• On Monday Mar 21st, Apple faced far-reaching network outages affecting pretty much all of their services
  • Users who are heavily invested in Apple's ecosystem for things like mobile payments, navigation, file transfers, streaming entertainment, and more found themselves disconnected for several hours.

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Did somebody say invisibility shield

  • Yeah, that's right. Someone made an invisibility shield.
  • The panels are available now, but don't plan on solving crime just yet.
  • The panels change the direction of light passing through it horizontally, obscuring items behind, but also making the picture very hazy.
  • It works well in areas with very uniform backgrounds (think beaches and forests and whatnot)

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Phishing toolkit lets anyone create fake chrome browser windows

  • When signing into websites, it is common to see the option to sign with Google, Microsoft, Apple, Twitter, or even Steam.
  • Cybercriminals can now create effective single sign-on phishing login forms using fake Chrome browser windows.
  • This attack creates fake browser windows within real browser windows (Browser in the Browser) to create convincing phishing attacks.
  • Attackers can simply download the templates, edit them to contain the desired URL and Window title, and then use an iFrame to display the login form.
  • In other words, it doesn't actually open a new stripped down login page, using CSS/HTML, it only looks like a new browser window opened.

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Twitter is launching a Tor service for more secure and private tweeting

  • Twitter is launching a version of its site as a Tor onion service, optimizing it for the privacy-protecting and censorship-evading network.
  • While you could already access Twitter's ordinary website via Tor, the newly launched version adds more layers of protection to the already anonymized browsing experience and is designed specifically for the network.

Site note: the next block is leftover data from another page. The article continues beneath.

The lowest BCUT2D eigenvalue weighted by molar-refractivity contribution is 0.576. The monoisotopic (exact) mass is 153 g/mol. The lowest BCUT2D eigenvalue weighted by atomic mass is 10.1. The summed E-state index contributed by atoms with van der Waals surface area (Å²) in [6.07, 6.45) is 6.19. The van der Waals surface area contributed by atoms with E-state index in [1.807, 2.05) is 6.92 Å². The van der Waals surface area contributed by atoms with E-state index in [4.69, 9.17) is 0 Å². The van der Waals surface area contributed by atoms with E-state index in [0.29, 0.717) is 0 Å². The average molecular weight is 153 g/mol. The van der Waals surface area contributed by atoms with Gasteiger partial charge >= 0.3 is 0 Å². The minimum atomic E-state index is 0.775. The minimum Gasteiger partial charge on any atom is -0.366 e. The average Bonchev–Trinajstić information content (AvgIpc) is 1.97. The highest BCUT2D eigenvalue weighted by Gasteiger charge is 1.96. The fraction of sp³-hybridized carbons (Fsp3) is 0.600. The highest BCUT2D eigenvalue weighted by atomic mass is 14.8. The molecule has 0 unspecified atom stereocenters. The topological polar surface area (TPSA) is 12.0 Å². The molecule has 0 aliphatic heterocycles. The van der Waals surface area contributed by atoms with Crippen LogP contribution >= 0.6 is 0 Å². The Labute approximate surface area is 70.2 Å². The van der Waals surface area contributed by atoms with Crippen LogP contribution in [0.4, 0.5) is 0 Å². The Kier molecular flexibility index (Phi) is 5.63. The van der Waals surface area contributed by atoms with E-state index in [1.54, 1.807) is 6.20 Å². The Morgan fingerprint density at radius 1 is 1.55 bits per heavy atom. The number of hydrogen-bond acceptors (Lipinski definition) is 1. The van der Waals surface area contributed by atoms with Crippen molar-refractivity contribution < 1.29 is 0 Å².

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Netflix tests a new feature that will raise prices for account sharing

  • Netflix will begin testing a new, opt-in feature that will prompt subscribers to pay extra if sharing the service with people outside their own household.
  • The feature will allow households to add up to two "sub accounts" for a fee that's less than the cost of the full-priced Netflix service.
  • The new option will initially be tested in Chile, Costa Rica and Peru and will roll out over the next few weeks.
  • To make this feature work, Netflix isn't relying on location-based data, like GPS. Instead, the company is leveraging the same information it uses to provide its service today to its end users, including an IP address, device IDs and other information about devices signed into the Netflix account across the household.

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TikTok launches a music distribution platform, SoundOn

  • TikTok has already achieved massive influence in today's music industry, sending songs that find popularity on the app to the top of the Billboard charts.
  • Now the company is launching its own music marketing and distribution platform, SoundOn, to help more artists get their music heard.
  • This distribution is provided free of charge and all transaction fees are being waived by the platform. TikTok says SoundOn will pay 100% of royalties to music creators for an unlimited time on ByteDance-owned platforms.
  • For global streaming services, the payout is also 100% in the artist's first year, but will drop to 90% in year two and beyond.

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Snapchat's new feature lets you build AR experiences for landmarks

  • Custom Landmarkers lets creators build unique AR experiences for people to experience in the Snapchat app.
  • Its accessible in Lens Studio and can be used to create fun scenes over top of places like storefronts, statues and landmarks.
  • Snapchat will moderate AR content on its platform to ensure everyone's experiences are positive.
  • 250,000 lens creators from more than 200 countries have made 2.5 million lenses that have been viewed more than 3.5 trillion times.